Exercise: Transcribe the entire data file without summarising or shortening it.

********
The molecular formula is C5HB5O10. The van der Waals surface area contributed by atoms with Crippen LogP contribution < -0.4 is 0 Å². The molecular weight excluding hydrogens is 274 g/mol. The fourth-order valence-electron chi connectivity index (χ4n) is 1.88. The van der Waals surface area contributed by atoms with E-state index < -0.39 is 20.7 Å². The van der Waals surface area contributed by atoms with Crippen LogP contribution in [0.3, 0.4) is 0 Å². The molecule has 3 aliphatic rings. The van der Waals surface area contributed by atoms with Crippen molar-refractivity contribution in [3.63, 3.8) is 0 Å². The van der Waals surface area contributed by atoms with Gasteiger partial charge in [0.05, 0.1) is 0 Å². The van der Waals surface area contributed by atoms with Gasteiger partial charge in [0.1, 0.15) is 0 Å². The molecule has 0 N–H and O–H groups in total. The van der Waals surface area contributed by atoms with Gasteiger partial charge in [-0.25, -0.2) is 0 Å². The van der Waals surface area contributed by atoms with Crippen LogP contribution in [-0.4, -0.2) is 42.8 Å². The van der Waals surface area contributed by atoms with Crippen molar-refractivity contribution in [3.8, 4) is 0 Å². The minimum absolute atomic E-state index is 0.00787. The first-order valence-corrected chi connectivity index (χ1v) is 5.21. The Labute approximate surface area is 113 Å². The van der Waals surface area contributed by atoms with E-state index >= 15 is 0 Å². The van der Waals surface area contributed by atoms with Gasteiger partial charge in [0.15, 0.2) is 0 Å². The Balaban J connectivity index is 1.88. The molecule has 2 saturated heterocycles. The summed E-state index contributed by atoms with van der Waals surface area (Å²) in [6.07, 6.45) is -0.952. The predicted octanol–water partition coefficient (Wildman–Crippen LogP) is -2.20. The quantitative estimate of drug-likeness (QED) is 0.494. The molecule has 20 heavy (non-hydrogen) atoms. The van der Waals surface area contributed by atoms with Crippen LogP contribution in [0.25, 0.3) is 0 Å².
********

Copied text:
The molecular formula is C5HB5O10. The van der Waals surface area contributed by atoms with Crippen LogP contribution < -0.4 is 0 Å². The molecular weight excluding hydrogens is 274 g/mol. The fourth-order valence-electron chi connectivity index (χ4n) is 1.88. The van der Waals surface area contributed by atoms with E-state index < -0.39 is 20.7 Å². The van der Waals surface area contributed by atoms with Crippen LogP contribution in [0.3, 0.4) is 0 Å². The molecule has 3 aliphatic rings. The van der Waals surface area contributed by atoms with Crippen molar-refractivity contribution in [3.63, 3.8) is 0 Å². The van der Waals surface area contributed by atoms with Gasteiger partial charge in [0.05, 0.1) is 0 Å². The van der Waals surface area contributed by atoms with Gasteiger partial charge in [0.1, 0.15) is 0 Å². The molecule has 0 N–H and O–H groups in total. The van der Waals surface area contributed by atoms with Gasteiger partial charge in [-0.25, -0.2) is 0 Å². The van der Waals surface area contributed by atoms with Crippen LogP contribution in [-0.4, -0.2) is 42.8 Å². The van der Waals surface area contributed by atoms with Crippen molar-refractivity contribution in [3.8, 4) is 0 Å². The minimum absolute atomic E-state index is 0.00787. The first-order valence-corrected chi connectivity index (χ1v) is 5.21. The Labute approximate surface area is 113 Å². The van der Waals surface area contributed by atoms with E-state index >= 15 is 0 Å². The van der Waals surface area contributed by atoms with Gasteiger partial charge in [0.15, 0.2) is 0 Å². The Balaban J connectivity index is 1.88. The molecule has 2 saturated heterocycles. The summed E-state index contributed by atoms with van der Waals surface area (Å²) in [6.07, 6.45) is -0.952. The predicted octanol–water partition coefficient (Wildman–Crippen LogP) is -2.20. The quantitative estimate of drug-likeness (QED) is 0.494. The molecule has 20 heavy (non-hydrogen) atoms. The van der Waals surface area contributed by atoms with Crippen LogP contribution in [0.25, 0.3) is 0 Å².